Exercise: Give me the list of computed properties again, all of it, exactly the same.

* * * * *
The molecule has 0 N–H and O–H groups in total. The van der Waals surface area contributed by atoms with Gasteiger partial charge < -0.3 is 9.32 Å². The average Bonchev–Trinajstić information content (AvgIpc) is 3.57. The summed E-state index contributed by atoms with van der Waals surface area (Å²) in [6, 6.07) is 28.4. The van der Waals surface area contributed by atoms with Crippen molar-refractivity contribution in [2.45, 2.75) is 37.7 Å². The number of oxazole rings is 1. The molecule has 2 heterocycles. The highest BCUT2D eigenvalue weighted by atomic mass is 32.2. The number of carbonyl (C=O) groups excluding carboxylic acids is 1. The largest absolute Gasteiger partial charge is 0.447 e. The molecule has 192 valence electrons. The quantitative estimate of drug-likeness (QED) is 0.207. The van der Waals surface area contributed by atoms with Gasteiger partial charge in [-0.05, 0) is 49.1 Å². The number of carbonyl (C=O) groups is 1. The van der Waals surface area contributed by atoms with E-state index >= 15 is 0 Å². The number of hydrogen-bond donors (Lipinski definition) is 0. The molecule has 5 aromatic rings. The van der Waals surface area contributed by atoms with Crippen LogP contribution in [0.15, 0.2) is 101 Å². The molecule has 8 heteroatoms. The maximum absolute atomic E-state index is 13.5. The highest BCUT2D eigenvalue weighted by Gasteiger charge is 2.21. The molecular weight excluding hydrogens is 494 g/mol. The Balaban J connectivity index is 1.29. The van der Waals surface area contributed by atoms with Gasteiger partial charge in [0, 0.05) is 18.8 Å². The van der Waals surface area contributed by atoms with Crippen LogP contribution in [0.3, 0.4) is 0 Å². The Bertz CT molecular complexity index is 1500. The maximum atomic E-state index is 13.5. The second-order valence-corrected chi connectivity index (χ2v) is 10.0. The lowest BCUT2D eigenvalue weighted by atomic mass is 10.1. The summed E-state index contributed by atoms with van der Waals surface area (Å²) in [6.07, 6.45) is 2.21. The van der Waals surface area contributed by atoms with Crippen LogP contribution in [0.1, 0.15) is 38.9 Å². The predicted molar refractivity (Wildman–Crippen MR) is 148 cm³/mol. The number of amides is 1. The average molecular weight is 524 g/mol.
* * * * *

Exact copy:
The molecule has 0 N–H and O–H groups in total. The van der Waals surface area contributed by atoms with Gasteiger partial charge < -0.3 is 9.32 Å². The average Bonchev–Trinajstić information content (AvgIpc) is 3.57. The summed E-state index contributed by atoms with van der Waals surface area (Å²) in [6, 6.07) is 28.4. The van der Waals surface area contributed by atoms with Crippen molar-refractivity contribution in [2.45, 2.75) is 37.7 Å². The number of oxazole rings is 1. The molecule has 2 heterocycles. The highest BCUT2D eigenvalue weighted by atomic mass is 32.2. The number of carbonyl (C=O) groups excluding carboxylic acids is 1. The largest absolute Gasteiger partial charge is 0.447 e. The molecule has 192 valence electrons. The quantitative estimate of drug-likeness (QED) is 0.207. The van der Waals surface area contributed by atoms with Gasteiger partial charge in [-0.05, 0) is 49.1 Å². The number of carbonyl (C=O) groups is 1. The van der Waals surface area contributed by atoms with E-state index >= 15 is 0 Å². The number of hydrogen-bond donors (Lipinski definition) is 0. The molecule has 5 aromatic rings. The van der Waals surface area contributed by atoms with Crippen LogP contribution in [0.15, 0.2) is 101 Å². The molecule has 8 heteroatoms. The maximum absolute atomic E-state index is 13.5. The highest BCUT2D eigenvalue weighted by Gasteiger charge is 2.21. The molecular weight excluding hydrogens is 494 g/mol. The Balaban J connectivity index is 1.29. The van der Waals surface area contributed by atoms with Gasteiger partial charge in [0, 0.05) is 18.8 Å². The van der Waals surface area contributed by atoms with Crippen LogP contribution in [0.3, 0.4) is 0 Å². The Bertz CT molecular complexity index is 1500. The maximum atomic E-state index is 13.5. The second-order valence-corrected chi connectivity index (χ2v) is 10.0. The lowest BCUT2D eigenvalue weighted by atomic mass is 10.1. The summed E-state index contributed by atoms with van der Waals surface area (Å²) in [6.07, 6.45) is 2.21. The van der Waals surface area contributed by atoms with Crippen LogP contribution in [0.1, 0.15) is 38.9 Å². The predicted molar refractivity (Wildman–Crippen MR) is 148 cm³/mol. The number of amides is 1. The average molecular weight is 524 g/mol.